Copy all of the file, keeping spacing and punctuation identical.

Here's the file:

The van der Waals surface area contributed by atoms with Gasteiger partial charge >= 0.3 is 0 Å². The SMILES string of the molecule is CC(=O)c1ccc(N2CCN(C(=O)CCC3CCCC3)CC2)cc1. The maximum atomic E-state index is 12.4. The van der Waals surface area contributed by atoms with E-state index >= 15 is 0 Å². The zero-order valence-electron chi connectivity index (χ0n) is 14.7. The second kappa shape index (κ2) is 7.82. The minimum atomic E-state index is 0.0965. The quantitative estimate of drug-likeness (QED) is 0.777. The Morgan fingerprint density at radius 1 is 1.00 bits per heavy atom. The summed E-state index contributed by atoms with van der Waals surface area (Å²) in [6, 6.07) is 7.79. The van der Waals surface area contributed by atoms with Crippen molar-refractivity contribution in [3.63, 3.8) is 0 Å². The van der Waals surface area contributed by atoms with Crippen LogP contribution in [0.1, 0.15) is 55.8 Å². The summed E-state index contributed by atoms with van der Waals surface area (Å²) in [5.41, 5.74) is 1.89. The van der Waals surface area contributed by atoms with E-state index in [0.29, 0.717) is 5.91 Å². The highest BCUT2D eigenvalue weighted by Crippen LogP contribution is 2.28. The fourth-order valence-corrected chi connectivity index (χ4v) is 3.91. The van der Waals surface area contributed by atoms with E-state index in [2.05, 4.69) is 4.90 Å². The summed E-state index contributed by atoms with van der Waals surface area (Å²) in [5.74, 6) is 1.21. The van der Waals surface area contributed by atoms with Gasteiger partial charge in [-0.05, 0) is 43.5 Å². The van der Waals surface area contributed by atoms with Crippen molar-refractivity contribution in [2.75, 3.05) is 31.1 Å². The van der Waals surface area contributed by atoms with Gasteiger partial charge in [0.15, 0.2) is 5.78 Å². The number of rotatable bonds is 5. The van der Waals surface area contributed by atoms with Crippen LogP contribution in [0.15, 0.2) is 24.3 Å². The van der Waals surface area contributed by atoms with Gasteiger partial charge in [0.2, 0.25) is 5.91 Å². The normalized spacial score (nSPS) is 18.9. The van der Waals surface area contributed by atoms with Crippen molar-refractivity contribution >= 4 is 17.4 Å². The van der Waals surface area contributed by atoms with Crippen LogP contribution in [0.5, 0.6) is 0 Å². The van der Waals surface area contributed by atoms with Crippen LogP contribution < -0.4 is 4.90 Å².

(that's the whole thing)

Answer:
The van der Waals surface area contributed by atoms with Gasteiger partial charge >= 0.3 is 0 Å². The SMILES string of the molecule is CC(=O)c1ccc(N2CCN(C(=O)CCC3CCCC3)CC2)cc1. The maximum atomic E-state index is 12.4. The van der Waals surface area contributed by atoms with E-state index >= 15 is 0 Å². The zero-order valence-electron chi connectivity index (χ0n) is 14.7. The second kappa shape index (κ2) is 7.82. The minimum atomic E-state index is 0.0965. The quantitative estimate of drug-likeness (QED) is 0.777. The Morgan fingerprint density at radius 1 is 1.00 bits per heavy atom. The summed E-state index contributed by atoms with van der Waals surface area (Å²) in [6, 6.07) is 7.79. The van der Waals surface area contributed by atoms with Crippen molar-refractivity contribution in [3.63, 3.8) is 0 Å². The van der Waals surface area contributed by atoms with Crippen LogP contribution in [0.1, 0.15) is 55.8 Å². The summed E-state index contributed by atoms with van der Waals surface area (Å²) in [5.41, 5.74) is 1.89. The van der Waals surface area contributed by atoms with E-state index in [0.29, 0.717) is 5.91 Å². The highest BCUT2D eigenvalue weighted by Crippen LogP contribution is 2.28. The fourth-order valence-corrected chi connectivity index (χ4v) is 3.91. The van der Waals surface area contributed by atoms with E-state index in [2.05, 4.69) is 4.90 Å². The summed E-state index contributed by atoms with van der Waals surface area (Å²) in [5.74, 6) is 1.21. The van der Waals surface area contributed by atoms with Gasteiger partial charge in [-0.05, 0) is 43.5 Å². The van der Waals surface area contributed by atoms with Crippen molar-refractivity contribution in [2.75, 3.05) is 31.1 Å². The van der Waals surface area contributed by atoms with Gasteiger partial charge in [0.15, 0.2) is 5.78 Å². The number of rotatable bonds is 5. The van der Waals surface area contributed by atoms with Crippen LogP contribution in [0.15, 0.2) is 24.3 Å². The van der Waals surface area contributed by atoms with Gasteiger partial charge in [0.2, 0.25) is 5.91 Å². The normalized spacial score (nSPS) is 18.9. The van der Waals surface area contributed by atoms with Crippen molar-refractivity contribution >= 4 is 17.4 Å². The van der Waals surface area contributed by atoms with Crippen LogP contribution in [0.5, 0.6) is 0 Å². The van der Waals surface area contributed by atoms with Crippen LogP contribution < -0.4 is 4.90 Å².